Generally speaking, it is assumed that once a fighter hits the UFC, their career path is at its highest point. After all, the UFC is the big show, the Super-Bowl of MMA, the place where the best fighters in the world go to compete, and the best of the best stay. So when an MMA fighter is released from the UFC, where do they go? Doesn’t that mean they are on the downslide of their career? I’ve come to tell you that it is, in fact, possible for a fighter to thrive, grow, and maintain a successful professional MMA career even after they have competed in the UFC.
Take Nam Phan and Andy Main, two perfect examples of veteran fighters whose skills and careers have continued to flourish despite their non-UFC ties, and whose respective careers also happen to be very closely and very uniquely tied together.
In June of 2010 taping for the twelfth installment of The Ultimate Fighter reality show began when it saw 28 lightweight prospects look to compete for a spot on either Georges St. Pierre’s team or Josh Koscheck’s team. After both successfully claiming a spot and eventually landing on Josh Koscheck’s team, Main and Phan were to be teammates for the duration of the 7 week period in which the season was filmed.
When the season ended, only a handful of contestants were signed by the UFC, including Nam Phan, Alex Caceres, Michael Johnson, and the show’s winner, Jonathan Brookins. It was at this point that Phan and Main’s respective career paths diverted from each other. Phan went on to compete in the UFC as both a featherweight (145 lbs.) and a bantamweight (135 lbs.) earning both exciting wins and one-sided losses. Never finding much consistency in the UFC, a three fight losing streak saw Phan released from the promotion in 2014. After four years, 8 fights and a 2-6 record, Phan was forced to reevaluate his career. Having fought some top talent even before he was in the UFC, Phan was certainly a draw to other promotions.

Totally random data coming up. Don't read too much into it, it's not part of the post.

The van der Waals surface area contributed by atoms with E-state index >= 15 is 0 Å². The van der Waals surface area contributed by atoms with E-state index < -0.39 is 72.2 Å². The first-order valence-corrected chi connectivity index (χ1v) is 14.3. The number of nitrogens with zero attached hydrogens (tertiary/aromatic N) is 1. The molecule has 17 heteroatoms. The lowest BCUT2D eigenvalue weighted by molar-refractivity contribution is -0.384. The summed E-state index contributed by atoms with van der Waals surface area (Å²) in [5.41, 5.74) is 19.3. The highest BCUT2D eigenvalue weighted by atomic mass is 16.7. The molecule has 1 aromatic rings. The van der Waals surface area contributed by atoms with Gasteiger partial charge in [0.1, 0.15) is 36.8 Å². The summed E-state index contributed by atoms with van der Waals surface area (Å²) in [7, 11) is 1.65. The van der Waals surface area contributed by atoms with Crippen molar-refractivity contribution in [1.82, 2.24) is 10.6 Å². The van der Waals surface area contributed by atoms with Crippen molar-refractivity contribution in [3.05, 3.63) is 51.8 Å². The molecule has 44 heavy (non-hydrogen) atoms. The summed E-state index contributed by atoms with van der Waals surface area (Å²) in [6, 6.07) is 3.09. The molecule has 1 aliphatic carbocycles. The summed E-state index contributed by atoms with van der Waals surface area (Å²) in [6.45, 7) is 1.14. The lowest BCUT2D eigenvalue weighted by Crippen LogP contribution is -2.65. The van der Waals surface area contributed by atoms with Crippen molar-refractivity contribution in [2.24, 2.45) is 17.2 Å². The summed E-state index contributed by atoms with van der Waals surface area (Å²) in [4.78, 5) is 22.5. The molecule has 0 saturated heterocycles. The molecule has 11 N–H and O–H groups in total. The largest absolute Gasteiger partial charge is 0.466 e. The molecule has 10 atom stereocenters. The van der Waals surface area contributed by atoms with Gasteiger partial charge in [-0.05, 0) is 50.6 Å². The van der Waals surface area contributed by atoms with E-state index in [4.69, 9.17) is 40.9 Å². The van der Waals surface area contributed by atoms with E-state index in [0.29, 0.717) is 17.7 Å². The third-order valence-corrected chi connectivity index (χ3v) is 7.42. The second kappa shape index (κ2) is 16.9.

After TUF 12, Andy Main was one of the many cast members who the UFC decided not to sign into the promotion. However, Main, at 22 years old and only a professional fighter for a year, had a 4-1 record, and the experience of a fighter many years his senior. The opportunity to be locked inside a gym with the top UFC fighters for 7 weeks was something that kickstarted his MMA career and he has been busy since then.
Posting a 6-1-1-1 (one draw and one no contest) record, including a robbery of a loss, Main has not slowed down. Not only has he stayed busy as a fighter, but Main also opened up a Martial Arts school with his younger brother, who is a talented BJJ black belt in his own right. In his six wins since TUF 12, Main has posted five finishes. Four of those fights have been in the longtime Japanese promotion Pancrase, which has seen the likes of Ken Shamrock, Bas Rutten, Ricardo Almeida and Josh Barnett grace its ring. Pancrase has also recently signed a deal with UFC Fight Pass to show its old and new events. With a record of 3-0-1, Main is undefeated in Pancrase and has finished his last two opponents. One win by way of TKO and, in his most recent fight, by submission less than one minute into the first round against an opponent who had previously never been finished.
Phan, since being released from the UFC has put together a 3-1 record, with 2 of those wins fighting for, you guessed it, Pancrase. Phan won the Pancrase featherweight title in his second fight for the promotion, and in that time Main has been climbing the ranks in the very same division, knocking off challenger after challenger. After his most recent fight this past weekend, Main has outright stated that he believes, after finishing two straight opponents, he is the #1 contender and deserves the Pancrase title shot against his old Team Koscheck teammate. Those who run the organization apparently agree as the updated rankings were released just a few days ago and it saw Main skip over a few names to land as the well-earned #1 contender in the division.
Strange how careers can weave through and even run into each other over the course of years. An interesting point to consider is that, while Phan had his stint in the UFC, Main never truly got to fight for the promotion. It’s easy to forget that, despite having an impressive 10-2 record, and competing on The Ultimate Fighter over 4 years ago, Andy Main is only 25 years old!